A system for investigating child abuse that minimizes trauma for victims and makes sure they get medical and mental health services is winning praise in Waterville and Lewiston and is now due to expand to other parts of Maine just as state officials report a jump in child abuse in Maine.

Children’s Advocacy Centers are designed to bring together law enforcement, prosecutors, crisis workers, social workers and medical personnel to conduct coordinated investigations and treatment for a victim of child sexual or physical abuse. The centers employ a forensic interviewer who conducts a comprehensive recorded interview that can later be used by authorities so that a young victim is not subjected to repeated interviews.

“Children’s Advocacy Centers are well regarded and are perhaps the most significant law enforcement innovation in the child maltreatment area over the last generation,” said David Finkelhor, head of the Crimes Against Children Research Center at the University of New Hampshire. New Hampshire has now instituted them in all counties.

Besides being painful, multiple interviews can actually complicate prosecutions because changes in a victim’s story can be exploited by a perpetrator.

Kennebec County District Attorney Maeghan Maloney said she can remember growing up the child of two child protective workers in Maine and hearing her parents lament the need to subject children who were victims of assault to multiple interviews.


“They’re talking about the most painful event of their lives,” sexual abuse or severe physical abuse, Maloney said.

The recorded interviews also are shared with the accused’s attorney, and while they don’t eliminate the need for children to testify in criminal trials, they often can persuade defendants to plead guilty without going through a trial, Maloney said.

Maine’s embrace of the Children’s Advocacy Center approach comes at a time when the state has seen an increase in both physical and sexual abuse of children.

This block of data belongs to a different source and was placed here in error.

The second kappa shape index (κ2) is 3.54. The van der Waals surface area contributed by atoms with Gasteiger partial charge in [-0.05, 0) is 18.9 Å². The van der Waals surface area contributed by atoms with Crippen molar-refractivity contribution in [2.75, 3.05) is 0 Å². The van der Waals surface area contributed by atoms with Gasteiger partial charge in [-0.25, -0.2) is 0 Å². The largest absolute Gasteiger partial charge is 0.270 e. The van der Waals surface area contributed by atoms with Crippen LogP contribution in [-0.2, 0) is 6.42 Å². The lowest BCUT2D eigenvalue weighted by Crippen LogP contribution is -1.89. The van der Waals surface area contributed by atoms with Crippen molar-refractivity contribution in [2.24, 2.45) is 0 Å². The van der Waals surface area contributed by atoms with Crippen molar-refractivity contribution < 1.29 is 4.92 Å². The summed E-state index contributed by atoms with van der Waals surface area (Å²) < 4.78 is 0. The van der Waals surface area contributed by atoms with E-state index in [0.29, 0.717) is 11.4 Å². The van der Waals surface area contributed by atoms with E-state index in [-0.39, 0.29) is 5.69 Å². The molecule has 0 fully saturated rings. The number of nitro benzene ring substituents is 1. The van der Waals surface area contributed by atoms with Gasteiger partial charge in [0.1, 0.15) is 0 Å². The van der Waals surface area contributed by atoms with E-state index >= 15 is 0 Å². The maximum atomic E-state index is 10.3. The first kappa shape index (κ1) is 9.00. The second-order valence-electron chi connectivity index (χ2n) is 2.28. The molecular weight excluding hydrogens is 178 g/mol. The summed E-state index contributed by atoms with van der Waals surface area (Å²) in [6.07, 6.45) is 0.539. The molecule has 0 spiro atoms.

Confirmed cases of sexual abuse rose from 208 cases in 2011 to 271 cases in 2012, a 30 percent increase, while nationally, sexual abuse of children climbed 2 percent, according to the most recent figures available. Maine’s number dropped to 239 last year, still 15 percent higher than it was in 2011, according to figures provided by the Department of Health and Human Services.

The growth in physical abuse has been even more stark. Confirmed physical abuse cases against children grew from 563 in 2011 to 807 in 2012, a 30 percent increase, while nationally the rate rose 5 percent. The number of cases in Maine jumped another 10 percent by 2013 to 891 cases. National figures for 2013 are not yet available.


The centers in Maine consist of an office with an interview room, equipped with cameras for recording the interview, and offices for victims and family members to meet with different agencies. Each is staffed by a full-time forensic interviewer and a part-time advocate for victims and non-offending family members.

“The setting is really set up to be child-friendly and not scary. It’s a very cozy room with toys, that sort of thing,” said Sen. Margaret Craven, D-Lewiston, who sponsored the bill that codified the centers in Maine law and was among a delegation of legislators who visited the Lewiston center in the spring.

There are roughly 800 Children’s Advocacy Centers across the country.

“What happened prior to there being children advocacy center(s) is each agency would do parallel investigations,” said Teresa Huizar, executive director of the National Children’s Alliance, which certifies that the centers are meeting established standards. “Kids would be retraumatized, and getting real gaps in services and being sort of subjected to the same questioning over and over and over which could legally compromise the case.”